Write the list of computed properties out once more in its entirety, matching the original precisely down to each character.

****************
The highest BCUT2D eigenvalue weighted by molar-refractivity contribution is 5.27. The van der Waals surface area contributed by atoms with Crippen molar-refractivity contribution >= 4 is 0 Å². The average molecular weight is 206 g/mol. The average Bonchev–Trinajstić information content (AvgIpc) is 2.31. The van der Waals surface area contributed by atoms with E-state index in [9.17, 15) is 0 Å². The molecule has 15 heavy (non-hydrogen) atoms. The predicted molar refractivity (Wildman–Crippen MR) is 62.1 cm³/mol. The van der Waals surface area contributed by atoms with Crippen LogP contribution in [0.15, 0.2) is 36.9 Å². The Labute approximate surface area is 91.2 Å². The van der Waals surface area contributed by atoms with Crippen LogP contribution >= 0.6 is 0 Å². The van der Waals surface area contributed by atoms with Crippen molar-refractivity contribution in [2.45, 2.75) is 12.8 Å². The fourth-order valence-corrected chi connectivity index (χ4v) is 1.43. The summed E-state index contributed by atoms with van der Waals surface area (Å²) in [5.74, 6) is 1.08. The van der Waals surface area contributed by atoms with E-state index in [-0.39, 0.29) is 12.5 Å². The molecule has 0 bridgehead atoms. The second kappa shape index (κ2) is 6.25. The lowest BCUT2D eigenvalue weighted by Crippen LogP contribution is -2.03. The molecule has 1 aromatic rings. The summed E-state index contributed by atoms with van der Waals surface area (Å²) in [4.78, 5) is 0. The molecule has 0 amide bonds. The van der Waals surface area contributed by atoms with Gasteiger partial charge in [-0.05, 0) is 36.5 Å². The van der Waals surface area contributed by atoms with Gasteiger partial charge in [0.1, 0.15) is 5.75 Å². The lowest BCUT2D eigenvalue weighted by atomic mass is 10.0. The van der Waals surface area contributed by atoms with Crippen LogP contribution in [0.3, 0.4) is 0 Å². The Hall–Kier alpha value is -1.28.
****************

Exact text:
The highest BCUT2D eigenvalue weighted by molar-refractivity contribution is 5.27. The van der Waals surface area contributed by atoms with Crippen molar-refractivity contribution >= 4 is 0 Å². The average molecular weight is 206 g/mol. The average Bonchev–Trinajstić information content (AvgIpc) is 2.31. The van der Waals surface area contributed by atoms with E-state index in [9.17, 15) is 0 Å². The molecule has 15 heavy (non-hydrogen) atoms. The predicted molar refractivity (Wildman–Crippen MR) is 62.1 cm³/mol. The van der Waals surface area contributed by atoms with Crippen LogP contribution in [0.15, 0.2) is 36.9 Å². The Labute approximate surface area is 91.2 Å². The van der Waals surface area contributed by atoms with Crippen LogP contribution >= 0.6 is 0 Å². The van der Waals surface area contributed by atoms with Crippen molar-refractivity contribution in [2.45, 2.75) is 12.8 Å². The fourth-order valence-corrected chi connectivity index (χ4v) is 1.43. The summed E-state index contributed by atoms with van der Waals surface area (Å²) in [5.74, 6) is 1.08. The van der Waals surface area contributed by atoms with E-state index in [-0.39, 0.29) is 12.5 Å². The molecule has 0 bridgehead atoms. The second kappa shape index (κ2) is 6.25. The lowest BCUT2D eigenvalue weighted by Crippen LogP contribution is -2.03. The molecule has 1 aromatic rings. The summed E-state index contributed by atoms with van der Waals surface area (Å²) in [4.78, 5) is 0. The molecule has 0 amide bonds. The van der Waals surface area contributed by atoms with Gasteiger partial charge in [-0.05, 0) is 36.5 Å². The van der Waals surface area contributed by atoms with Gasteiger partial charge in [0.1, 0.15) is 5.75 Å². The lowest BCUT2D eigenvalue weighted by atomic mass is 10.0. The van der Waals surface area contributed by atoms with Crippen LogP contribution in [0.3, 0.4) is 0 Å². The Hall–Kier alpha value is -1.28.